Having successfully gained his attention, Georgiana huffed into the chair that was the match of the one occupied by Darcy. “Do I understand correctly, Brother, that the young lady serving coffee is the Elizabeth Bennet of whom you have written?”

Darcy stared at his sister blankly for several moments, vastly disconcerted. … He straightened himself and met her gaze. “Yes. Mrs. Collins is her particular friend, and Miss Bennet has been a guest at the vicarage for some weeks. She was due to leave Friday last, but our family’s events and her inclusion in Anne’s will have lengthened her stay.”

Monday 6 July 2015


“If Jane Austen met Charlotte Bronte and they drank too much port, 
the Poldark Saga would be their literary love child.” 

Captain Ross Poldark rides again in the new Sourcebooks Landmark tie-in editions of Ross Poldark and Demelza, the first two novels in the acclaimed Poldark Saga by Winston Graham, adapted into the inaugural season of the new Masterpiece Classic PBS’s series Poldark, airing June 21 – August 2 on PBS. In celebration, July 6th through August 3rd, The Ross Poldark Blog Tour will visit thirty popular book blogs specializing in historical, romance and Austenesque fiction. Featuring spotlights, previews, excerpts and book reviews of these two acclaimed historical fiction novels, the tour will also offer readers a chance at a fabulous giveaway contest including copies of the books and a stunning Anglophile-themed prize package.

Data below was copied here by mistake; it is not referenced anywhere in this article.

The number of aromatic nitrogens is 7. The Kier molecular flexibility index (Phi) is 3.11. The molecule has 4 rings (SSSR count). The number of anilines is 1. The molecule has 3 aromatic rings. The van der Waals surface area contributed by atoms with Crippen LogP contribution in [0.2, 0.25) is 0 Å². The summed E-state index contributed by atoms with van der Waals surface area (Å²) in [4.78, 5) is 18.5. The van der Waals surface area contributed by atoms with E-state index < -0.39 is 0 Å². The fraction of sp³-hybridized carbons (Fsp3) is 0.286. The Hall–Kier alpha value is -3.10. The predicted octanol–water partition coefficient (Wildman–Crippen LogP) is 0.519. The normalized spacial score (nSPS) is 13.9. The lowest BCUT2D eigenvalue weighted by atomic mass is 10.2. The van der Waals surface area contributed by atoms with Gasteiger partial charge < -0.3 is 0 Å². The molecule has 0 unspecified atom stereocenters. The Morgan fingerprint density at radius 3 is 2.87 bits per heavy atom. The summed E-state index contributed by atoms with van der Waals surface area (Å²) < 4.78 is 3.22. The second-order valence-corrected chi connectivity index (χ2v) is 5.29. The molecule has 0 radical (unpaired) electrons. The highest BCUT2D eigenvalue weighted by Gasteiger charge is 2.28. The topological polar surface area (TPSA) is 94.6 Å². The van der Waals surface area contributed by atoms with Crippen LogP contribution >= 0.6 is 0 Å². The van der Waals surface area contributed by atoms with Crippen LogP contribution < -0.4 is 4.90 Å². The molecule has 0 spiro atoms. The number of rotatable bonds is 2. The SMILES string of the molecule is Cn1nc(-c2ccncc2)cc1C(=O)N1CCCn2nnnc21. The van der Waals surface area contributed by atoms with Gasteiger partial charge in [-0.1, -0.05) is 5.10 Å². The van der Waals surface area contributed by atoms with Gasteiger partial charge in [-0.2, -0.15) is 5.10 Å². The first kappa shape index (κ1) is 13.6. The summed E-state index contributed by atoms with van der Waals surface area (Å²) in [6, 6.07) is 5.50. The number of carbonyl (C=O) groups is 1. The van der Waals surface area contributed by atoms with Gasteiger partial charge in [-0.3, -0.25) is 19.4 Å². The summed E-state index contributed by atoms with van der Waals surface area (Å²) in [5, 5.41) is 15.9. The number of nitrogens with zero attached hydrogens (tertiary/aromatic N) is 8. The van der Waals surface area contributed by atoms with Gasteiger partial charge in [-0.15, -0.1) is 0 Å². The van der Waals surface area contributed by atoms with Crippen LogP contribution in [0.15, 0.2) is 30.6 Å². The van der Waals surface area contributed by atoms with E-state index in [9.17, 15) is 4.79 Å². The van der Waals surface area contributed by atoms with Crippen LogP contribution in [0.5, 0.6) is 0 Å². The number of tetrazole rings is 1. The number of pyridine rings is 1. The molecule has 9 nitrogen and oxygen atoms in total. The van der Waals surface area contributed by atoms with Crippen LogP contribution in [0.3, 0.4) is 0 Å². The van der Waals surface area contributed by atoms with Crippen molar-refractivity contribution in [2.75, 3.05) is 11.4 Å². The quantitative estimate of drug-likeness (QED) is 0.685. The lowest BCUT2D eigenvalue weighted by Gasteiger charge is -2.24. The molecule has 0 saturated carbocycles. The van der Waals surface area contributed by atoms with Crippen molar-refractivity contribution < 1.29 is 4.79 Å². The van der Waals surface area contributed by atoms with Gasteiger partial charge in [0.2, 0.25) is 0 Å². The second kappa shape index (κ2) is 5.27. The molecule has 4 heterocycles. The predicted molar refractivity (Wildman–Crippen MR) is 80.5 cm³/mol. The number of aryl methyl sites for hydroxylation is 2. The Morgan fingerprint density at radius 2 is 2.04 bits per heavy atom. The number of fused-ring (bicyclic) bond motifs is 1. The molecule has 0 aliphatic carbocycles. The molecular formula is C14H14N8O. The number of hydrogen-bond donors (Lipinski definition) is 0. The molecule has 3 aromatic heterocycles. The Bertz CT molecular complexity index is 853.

Sunday 5 July 2015


Thanks so much Maria Grazia for hosting my on your blog to talk about Inspired by Grace! I have always loved being your guest.  Mostly because I get to talk about my books and writing! But today I am going to not just tell you about the book with the intrigue and excerpt, but I will introduce the main female character by using TV tropes.  What is a TV trope and what does it have to do with a book blog tour?  Tropes are a way to classify characters that seem to follow patterns and they are called TV tropes because they were first noticed in TV sitcoms and movies but since then, they are recognized universally throughout all media. 

Although Inspired by Grace is not JAFF, I have to say that Jane Austen inspired all my writing (this book happens to have a loose Persuasion correlation).  One of my favorite things about Austen is her ability to create memorable characters.  Here is a quick video link for you to watch a sketch that a comedy group called Studio C from BYU created.  The skit is called, “Teddy’s Story Joint” and the idea is author’s come and order plots like it is a fast food restaurant.  My favorite is when Jane Austen orders her “usual” which is “girl likes a guy, looks like she won’t get the guy, but then she does. With a witty social critique on the side.”  If you want to see the full sketch, click here  

I had already finished writing Inspired by Grace when I was introduced to the concept of TV tropes. I was really intrigued by this concept that there could be repeated characterizations throughout TV and literature.  So I tried to classify Grace Iverson, the heroine of Inspired by Grace.  I found that she fits two tropes; English Rose and Spirited Young Lady. The English Rose trope is a character who is virtuous and possess a certain amount of modest beauty. She is also dignified in a social setting but may not be upper class, but acts like it.  Jane Bennet is somewhat of an English Rose.  But Grace has some spunk to her too that makes English Rose not entirely fitting.  She has quite a bit of the Spirited Young Lady trope too.  I probably do not have to define this one . . . if I just say Elizabeth Bennet then you will know what I mean.  She is intelligent, often outdoorsy, witty and has a will of her own that prevents her from always conforming.